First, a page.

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raimelgarcia5
The number of customers visiting a local business is 48,961 and has been continuously declining at a rate of 2.5% each year. What is the approximate number of customers in 13 years?
pleaseee help!.... im doing an exam now... i dont get this one :/
@Luis_Rivera @KonradZuse
No cheating n exams... sorry...
I'm not cheating.. its not an exam... its a practice for exam.. and I dont get hwo to do that... come on.. please a lil help would be appreciated... like, explain.. dont do it... please
I dont know which formula to use... if the compound interest function, or the continuous change function
You have some # 48k. you want 2.5% continously....
well: A = 48961e^(0.975*13) ?? is that right? (I dont know if the percent is?
then: A= 48961e^12.675 A= 48961*319655.78 A= 15650666514.54 (U see, this is soooo not right!) :/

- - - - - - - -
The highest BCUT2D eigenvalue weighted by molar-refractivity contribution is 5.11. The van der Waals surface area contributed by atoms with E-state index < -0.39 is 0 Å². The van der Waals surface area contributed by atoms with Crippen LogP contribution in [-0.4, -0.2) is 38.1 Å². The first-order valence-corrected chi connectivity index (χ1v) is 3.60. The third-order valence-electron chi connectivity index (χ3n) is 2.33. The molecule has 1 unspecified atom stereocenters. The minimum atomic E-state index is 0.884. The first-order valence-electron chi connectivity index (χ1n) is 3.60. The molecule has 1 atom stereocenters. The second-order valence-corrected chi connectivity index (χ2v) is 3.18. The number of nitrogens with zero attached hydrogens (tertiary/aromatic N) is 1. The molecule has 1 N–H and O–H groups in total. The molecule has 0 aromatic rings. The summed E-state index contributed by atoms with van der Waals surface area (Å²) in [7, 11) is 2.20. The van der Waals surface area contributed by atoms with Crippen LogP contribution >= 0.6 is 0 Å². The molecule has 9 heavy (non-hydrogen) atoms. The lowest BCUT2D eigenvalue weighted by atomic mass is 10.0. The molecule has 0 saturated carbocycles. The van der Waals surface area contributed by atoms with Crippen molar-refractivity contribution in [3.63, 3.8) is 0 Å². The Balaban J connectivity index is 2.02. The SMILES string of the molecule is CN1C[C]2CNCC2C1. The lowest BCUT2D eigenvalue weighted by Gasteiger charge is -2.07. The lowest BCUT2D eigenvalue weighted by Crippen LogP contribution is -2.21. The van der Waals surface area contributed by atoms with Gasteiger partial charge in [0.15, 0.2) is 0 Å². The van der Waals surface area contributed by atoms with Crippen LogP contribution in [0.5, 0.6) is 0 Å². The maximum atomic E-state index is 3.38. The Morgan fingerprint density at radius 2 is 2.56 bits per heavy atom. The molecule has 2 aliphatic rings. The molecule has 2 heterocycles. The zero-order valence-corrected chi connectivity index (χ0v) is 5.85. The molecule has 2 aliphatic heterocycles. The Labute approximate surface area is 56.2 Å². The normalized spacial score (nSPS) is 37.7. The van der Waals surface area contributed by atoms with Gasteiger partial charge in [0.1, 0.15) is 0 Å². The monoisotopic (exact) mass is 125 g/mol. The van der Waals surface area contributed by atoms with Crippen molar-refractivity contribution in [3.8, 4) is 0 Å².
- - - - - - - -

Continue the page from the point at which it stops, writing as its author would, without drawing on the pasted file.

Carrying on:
where doyou get .975?
(1-0.025) because is depreciating right? and its 2.5%
I have no idea honestly....
:_( thanks though! @AriPotta @Agent_Sniffles @abb0t @andriod09 @Alyx_da_Boss @bloodrain
@dpaInc any idea on this one? @TuringTest
I can think of a long way to do it. 48961- (0.025*48961)=A(customer base after 1 year) A-(0.025*A)=B(customer base after 2 years) B-(0.025*B)=C(3 years.....) and so on. There is probably an easier way to solve this with n! or something, but I don't know off hand.
^^ that's basically the way to do it Since it's continuously declining, you can also use: \(\large y=Ce^{kt} \) where C is your initial number of customers and k = -0.025. Plug in t=13 and you should get 35375.66